The ACTIVE study, which was supported by the National Institute on Aging and the National Institute on Nursing Research, reported its 10-year outcomes in 2014.
ACTIVE was indeed a huge trial, randomizing 2,785 healthy adults ages 65 to 70 who didn't have cognitive impairment to one of three cognitive training interventions or to an inactive control.

Training programs targeted either memory, reasoning, or processing speed, and participants attended 10 sessions once a week for 5 weeks; though some could do more than that.

The study showed that early improvements in memory wore off after 10 years – but effects on reasoning and processing speed remained, with the latter being "remarkably strong," Jonathan King, PhD, of the National Institute on Aging who was an author of that study, told MedPage Today.

Speed of processing training involves strengthening the "unified field of vision," or being able to process at least two objects in one image, one of which is focal and the other in the periphery. The goal is to be able to divide your attention between the two.

"It's like the world's most boring video game," King said. "It can be difficult, and if you're the kind of person who wants to get faster and better you'll pay attention, but it's not enticing. There are no Pokemon running around."

The 10-year study didn't report dementia outcomes, because, again, it wasn't powered to detect them.
But King and colleagues retroactively developed a methodology to look at dementia risk over 5 years. In 2012, they reported in a secondary analysis that cognitive training didn't affect rates of incident dementia.

King also noted that 5 years may not have been long enough to capture conversion to dementia. So Jerri Edwards, PhD, of the University of Southern Florida, who had been involved in previous work on the ACTIVE study, applied a similar methodology to assess 10-year outcomes. (King did not participate in this study.)

Edwards found that processing speed was associated with a 33% reduced risk of developing dementia or cognitive impairment over 10 years (HR 0.67, 95% CI 0.49 to 0.91, P=0.012).

She said during a press briefing here that the findings for memory training and reasoning training were not significant, but she did not provide these data.

Dorene Rentz, PsyD, of Harvard, who moderated the oral session where the findings were presented, said Edwards didn't provide hazard ratios at all. King said this information came out during the press briefing.

"She just made very broad claims that I didn't think she backed up," Rentz told MedPage Today. "The whole presentation was like that. You were left walking away with your hands in the air not knowing what to make of it."

Edwards did not return calls for comment.

King said it's difficult to dismiss the data completely out of hand. Speed of processing training "was the largest training effect, and it did last 10 years," he told MedPage Today.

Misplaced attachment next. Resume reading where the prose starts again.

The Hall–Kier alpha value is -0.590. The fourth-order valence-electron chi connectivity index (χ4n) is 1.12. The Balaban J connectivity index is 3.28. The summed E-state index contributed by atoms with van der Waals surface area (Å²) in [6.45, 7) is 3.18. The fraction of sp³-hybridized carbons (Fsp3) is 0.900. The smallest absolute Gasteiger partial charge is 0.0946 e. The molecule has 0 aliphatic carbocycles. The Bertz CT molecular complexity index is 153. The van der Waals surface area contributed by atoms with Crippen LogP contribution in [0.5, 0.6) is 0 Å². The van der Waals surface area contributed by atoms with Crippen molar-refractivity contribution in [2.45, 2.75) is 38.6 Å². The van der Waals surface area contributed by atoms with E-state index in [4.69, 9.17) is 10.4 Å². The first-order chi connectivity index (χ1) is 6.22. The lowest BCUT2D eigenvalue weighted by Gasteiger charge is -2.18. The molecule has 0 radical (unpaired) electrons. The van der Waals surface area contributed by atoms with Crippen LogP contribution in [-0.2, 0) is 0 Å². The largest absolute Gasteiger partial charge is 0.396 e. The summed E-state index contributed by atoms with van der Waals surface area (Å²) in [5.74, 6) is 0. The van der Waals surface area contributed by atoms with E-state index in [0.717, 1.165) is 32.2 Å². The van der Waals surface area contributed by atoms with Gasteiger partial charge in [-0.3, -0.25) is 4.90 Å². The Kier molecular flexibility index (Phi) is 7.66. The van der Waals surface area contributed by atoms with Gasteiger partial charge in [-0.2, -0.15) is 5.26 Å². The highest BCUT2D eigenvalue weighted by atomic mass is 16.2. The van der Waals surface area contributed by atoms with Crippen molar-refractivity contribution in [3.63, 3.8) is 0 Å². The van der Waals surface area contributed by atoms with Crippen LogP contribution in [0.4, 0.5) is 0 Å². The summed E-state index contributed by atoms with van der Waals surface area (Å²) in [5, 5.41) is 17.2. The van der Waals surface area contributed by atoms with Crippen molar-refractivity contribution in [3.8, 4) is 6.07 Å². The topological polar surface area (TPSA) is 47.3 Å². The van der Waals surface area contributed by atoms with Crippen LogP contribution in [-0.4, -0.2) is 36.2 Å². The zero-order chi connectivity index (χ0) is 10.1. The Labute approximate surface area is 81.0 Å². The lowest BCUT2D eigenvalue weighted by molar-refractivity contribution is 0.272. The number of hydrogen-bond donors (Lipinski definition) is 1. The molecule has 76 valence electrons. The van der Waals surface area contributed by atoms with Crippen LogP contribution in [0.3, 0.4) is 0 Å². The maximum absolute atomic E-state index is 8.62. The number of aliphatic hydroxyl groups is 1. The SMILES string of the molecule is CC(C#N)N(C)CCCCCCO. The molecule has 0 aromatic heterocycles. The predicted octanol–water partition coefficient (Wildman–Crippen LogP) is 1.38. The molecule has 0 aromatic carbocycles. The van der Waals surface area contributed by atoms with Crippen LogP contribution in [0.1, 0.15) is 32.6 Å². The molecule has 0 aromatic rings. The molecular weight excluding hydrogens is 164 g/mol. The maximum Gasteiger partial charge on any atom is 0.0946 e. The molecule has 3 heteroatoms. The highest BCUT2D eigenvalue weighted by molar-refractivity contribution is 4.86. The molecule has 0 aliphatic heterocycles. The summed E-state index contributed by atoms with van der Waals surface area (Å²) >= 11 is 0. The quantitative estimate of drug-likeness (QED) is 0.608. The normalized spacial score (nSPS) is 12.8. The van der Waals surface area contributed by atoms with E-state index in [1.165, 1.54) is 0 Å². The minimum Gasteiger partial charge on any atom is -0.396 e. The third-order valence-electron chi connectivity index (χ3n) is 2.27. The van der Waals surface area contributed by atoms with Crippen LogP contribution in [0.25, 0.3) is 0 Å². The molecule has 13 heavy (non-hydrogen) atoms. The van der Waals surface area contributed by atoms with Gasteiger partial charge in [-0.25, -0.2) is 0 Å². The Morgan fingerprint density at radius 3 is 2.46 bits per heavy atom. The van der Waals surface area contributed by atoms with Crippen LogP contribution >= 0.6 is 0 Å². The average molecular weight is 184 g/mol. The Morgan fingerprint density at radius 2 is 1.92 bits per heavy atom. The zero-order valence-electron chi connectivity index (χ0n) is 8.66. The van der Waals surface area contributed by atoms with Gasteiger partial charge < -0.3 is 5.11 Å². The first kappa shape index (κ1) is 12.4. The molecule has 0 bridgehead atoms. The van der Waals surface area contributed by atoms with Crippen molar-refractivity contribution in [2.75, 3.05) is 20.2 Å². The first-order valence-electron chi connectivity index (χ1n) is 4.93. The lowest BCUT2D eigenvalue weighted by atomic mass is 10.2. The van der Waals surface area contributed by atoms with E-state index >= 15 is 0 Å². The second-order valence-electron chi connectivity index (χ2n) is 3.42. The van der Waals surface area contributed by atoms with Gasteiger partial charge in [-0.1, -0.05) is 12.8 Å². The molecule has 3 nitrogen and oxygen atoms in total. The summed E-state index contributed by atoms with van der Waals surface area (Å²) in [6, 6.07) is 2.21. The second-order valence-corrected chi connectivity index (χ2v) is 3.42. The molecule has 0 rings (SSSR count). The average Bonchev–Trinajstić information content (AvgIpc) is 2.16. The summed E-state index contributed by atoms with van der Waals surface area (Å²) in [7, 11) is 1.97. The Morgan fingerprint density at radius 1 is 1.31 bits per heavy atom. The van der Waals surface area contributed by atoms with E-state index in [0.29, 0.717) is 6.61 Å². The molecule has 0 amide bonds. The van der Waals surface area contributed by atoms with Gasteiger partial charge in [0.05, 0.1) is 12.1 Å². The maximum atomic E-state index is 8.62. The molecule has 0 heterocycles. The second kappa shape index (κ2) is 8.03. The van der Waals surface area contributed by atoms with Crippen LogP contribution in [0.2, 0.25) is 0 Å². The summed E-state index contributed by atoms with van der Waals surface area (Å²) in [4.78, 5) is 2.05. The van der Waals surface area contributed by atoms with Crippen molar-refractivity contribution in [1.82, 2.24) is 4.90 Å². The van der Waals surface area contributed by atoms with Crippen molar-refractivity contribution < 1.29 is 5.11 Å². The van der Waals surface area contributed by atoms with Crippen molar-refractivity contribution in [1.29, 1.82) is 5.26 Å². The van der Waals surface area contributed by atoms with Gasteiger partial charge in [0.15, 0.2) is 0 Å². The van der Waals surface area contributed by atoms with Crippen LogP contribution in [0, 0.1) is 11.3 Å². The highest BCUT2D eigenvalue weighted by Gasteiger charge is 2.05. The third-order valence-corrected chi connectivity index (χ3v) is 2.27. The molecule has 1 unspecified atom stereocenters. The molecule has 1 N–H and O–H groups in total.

Although this latest analysis compared 700 controls and 700 in the processing speed group, it was not designed to be a dementia prevention trial in the first place.

"If it were, it would have to have had many more people," King said.

Announcing these data could have a big impact on uptake of speed processing training, which is currently available online to subscribers. Now known as Brain HQ Double Decision from Posit Sciences, it was originally developed by Edwards' mentor Karlene Ball, PhD, of the University of Alabama.
Ball sold certain rights to the program to Posit, which developed it commercially.

On its website, Posit puts an emphasis on the science behind its software – yet the program used in the ACTIVE study is different from the current version. The original technology was developed 14 years ago and the training was completed on a PC in a research center. The commercially available version looks different and can be done on any consumer device.

King said the technology should translate well, but technically the evidence doesn't pertain to this exact product.

Edwards was a consultant to Posit in 2008 and worked for another company that owned the intellectual property surrounding speed-of-processing training software. She also serves on the data safety and monitoring board of NIH grants awarded to employees of Posit.

Co-author Frederick Unverzagt, PhD, received a site license for cognitive training programs from Posit for investigator-initiated research projects.

King said peer review will have the final say on this secondary analysis of the ACTIVE study.

Slicing the data different ways could make the effect shrink, or disappear completely – but King said being left with even a 10% reduction in dementia would be something other researchers would want to follow up on.

Those follow-up trials should include a larger numbers of patients, as well as an official diagnosis of dementia (this was not recorded in ACTIVE; it was determined later).
"This was a very creative secondary use of the data using techniques that most would accept under the conditions," King said. "But in these intervention trials, the devil is in the details, and we have to make sure there's no hidden confounding influence that would be a threat to the validity of the findings."

Primary Source:

Alzheimer's Association International Conference
Source Reference: Edwards JD "The ACTIVE Study: What we have learned and what is next? Cognitive training reduces incident dementia across 10 years" AAIC 2016; Abstract S2-01-02.

This article can be seen here.
MS Speaks--online for 13 years

SPMS, diagnosed 1980. Avonex 2001-2004. Copaxone 2007-2010.

Offline agate

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"Weak evidence behind brain-training games"
« Reply #2 on: October 09, 2016, 06:41:14 pm »
An article in the Atlantic, "The Weak Evidence behind Brain-Training Games" by Ed Yong (October 7, 2016), presents more evidence that brain-training games may be entertaining but aren't accomplishing much brain training:
MS Speaks--online for 13 years

SPMS, diagnosed 1980. Avonex 2001-2004. Copaxone 2007-2010.